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Thursday, September 16, 2010

Susan Gainen's Nanoscapes

Nanoscape? That's different. Yet another word to join landscape, cityscape, seascape, and skyscape. Nano. Something very tiny. One billionth of a second. So I guess a nanoscape is a view of something very tiny.

Susan Gainen is the artist behind nanoscapes. She creates, envisions, and paints nanoscapes. Gainen is exhibiting three of her nanoscapes in Still Point Art Gallery's recent show, True Artist. [He is the true artist whose life is his material. --Henry David Thoreau] These pieces are called Fractured Glass 1, 2, and 3. Amazing work...tiny bits of bright color...small geometric shapes...shapes creating more shapes...pulsating color...all starting with tiny, tiny pieces, some like specks, of color. So in what way are nanoscapes related to Gainen being a True Artist? I asked her, and the answer was as fascinating as her work.
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Susan Gainen: The three Fractured Glass paintings are quintessential nanoscapes because they celebrate intense color and tiny details, generate their own motion and energy, and because they are prime examples of my creative process, Painstaking Exuberance. I can’t recall not loving all of the bright colors, but I know with certainty when I became entranced by detail.

Fractured Glass #1     [Larger Image]








I was in sixth grade when it became clear that I couldn’t read the blackboard. Between the time I saw the eye doctor and the time I picked up the glasses, my Girl Scout troop had a Saturday morning bird watching trip during which I saw nothing...neither red birds nor blue birds. I was memorably cranky. When I got the glasses and suddenly could see every leaf on every tree and every blade of grass, I knew that there was magic in detail, and I never looked back. 
 
Fractured Glass #2     [Larger Image]
How I enjoyed working with detail! I painted tiny designs on Plaster of Paris eggs (1970s), created seed mosaics (1970s), crocheted with tiny threads (1970s & 80s), painted two 4x8-foot acrylic “mosaics” on closet doors with ½” brushes (1993), and stitched blue-ribbon-winning needlepoint oriental rugs on 22-mesh-to-the-inch canvas (1990s).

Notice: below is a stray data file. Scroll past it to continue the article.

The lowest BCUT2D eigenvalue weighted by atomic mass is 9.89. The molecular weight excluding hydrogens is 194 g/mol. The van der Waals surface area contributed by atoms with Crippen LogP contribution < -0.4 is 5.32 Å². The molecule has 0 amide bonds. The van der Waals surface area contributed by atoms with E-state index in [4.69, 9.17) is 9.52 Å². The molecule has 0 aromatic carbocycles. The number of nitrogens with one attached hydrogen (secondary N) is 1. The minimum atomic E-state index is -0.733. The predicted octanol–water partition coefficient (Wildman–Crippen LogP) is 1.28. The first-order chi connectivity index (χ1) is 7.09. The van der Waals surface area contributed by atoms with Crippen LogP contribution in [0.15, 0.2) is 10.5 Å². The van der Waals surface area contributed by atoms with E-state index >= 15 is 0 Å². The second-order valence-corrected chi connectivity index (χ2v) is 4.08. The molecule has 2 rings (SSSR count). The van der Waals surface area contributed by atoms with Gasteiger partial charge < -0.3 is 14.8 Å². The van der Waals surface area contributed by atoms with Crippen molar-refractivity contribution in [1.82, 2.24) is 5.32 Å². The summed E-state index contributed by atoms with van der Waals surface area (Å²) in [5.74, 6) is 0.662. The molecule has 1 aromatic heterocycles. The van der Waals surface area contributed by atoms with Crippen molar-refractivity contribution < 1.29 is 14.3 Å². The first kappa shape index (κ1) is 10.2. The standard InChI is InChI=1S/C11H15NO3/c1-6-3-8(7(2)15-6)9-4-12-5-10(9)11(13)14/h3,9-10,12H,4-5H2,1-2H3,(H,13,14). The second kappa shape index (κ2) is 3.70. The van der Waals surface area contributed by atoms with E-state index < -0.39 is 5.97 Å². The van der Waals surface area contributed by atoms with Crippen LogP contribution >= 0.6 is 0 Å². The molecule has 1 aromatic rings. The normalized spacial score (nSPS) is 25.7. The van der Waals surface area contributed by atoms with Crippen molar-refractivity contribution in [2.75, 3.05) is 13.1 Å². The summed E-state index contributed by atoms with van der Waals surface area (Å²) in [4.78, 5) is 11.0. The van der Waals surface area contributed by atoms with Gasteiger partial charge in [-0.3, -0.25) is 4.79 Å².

Eventually I moved on to painting. I had heard that James Boyd-Brent is an excellent teacher, so in 2006 and 2007 I took “3 Days of Outdoor Watercolor” through the Split Rock Arts Program. In time, the "outdoor" aspect of the class got the better of me. On the last day of the second class, a 3-inch Katydid spent four hours in the small of my back. Combined with mosquitoes in my paints and ants on my paintings, I marked that day as my very last session of outdoor painting. Fortunately, I had taken a class with Russ Dittmar, who never met a color he didn’t want to enhance, and I knew that I would be happy painting indoors and creating my own visions of the world.

That is exactly what happened...I created nanoscapes. Nanoscapes began as paintings on postcards. Some were landscapes, but the most interesting ones to me were just shapes...all kinds of shapes...and shapes that generated motion. At the urging of a friend (“I love your work but I can’t put a postcard behind my sofa.”), nanoscapes eventually grew into full-size paintings.


Fractured Glass #3     [Larger Image]
So, back to my creative process, which I call Painstaking Exuberance. My vision and purpose as an artist are tied into the process and the result. Whether large or small, each nanoscape begins with a creative question, and the Fractured Glass question was “What happens when triangles go wild?” Answering the question with "painstaking exuberance" works like this: (1) make a pencil drawing; (2) paint a Davy’s Gray (light gray watercolor) outline of each shape; (3) paint inside the lines with multiple layers of color; (4) paint an outline of each shape in a contrasting watercolor; and (5) paint an outline for the entire piece.

Adding the first color to begin Step 3 requires the most courage. Even though the painted shapes are waiting, putting on the first bit of color makes me take a deep breath and sit up very straight. I feel, at that moment, as if I am about to walk off a cliff. I always begin with a red, and once I’ve started, I don’t want to stop. How will it turn out? How will the colors and shapes connect with one another? Will they create their own motion and energy? What dimensional qualities will they have? How will they change in Step 4, when I outline each shape?

The last questions to answer are: Will I smile when I’m finished? Will I like it? I never know until the last bit of paint is on the outline of each painting. 

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Fractured Glass #1 (14 x 10) watercolor, framed, $450
Fractured Glass #2 (14 x 10) watercolor, framed, SOLD
Fractured Glass #3 (33 x 22) watercolor, framed $1000


Return to Still Point Art Gallery

Christine Brooks Cote
Still Point Art Gallery
September 16, 2010

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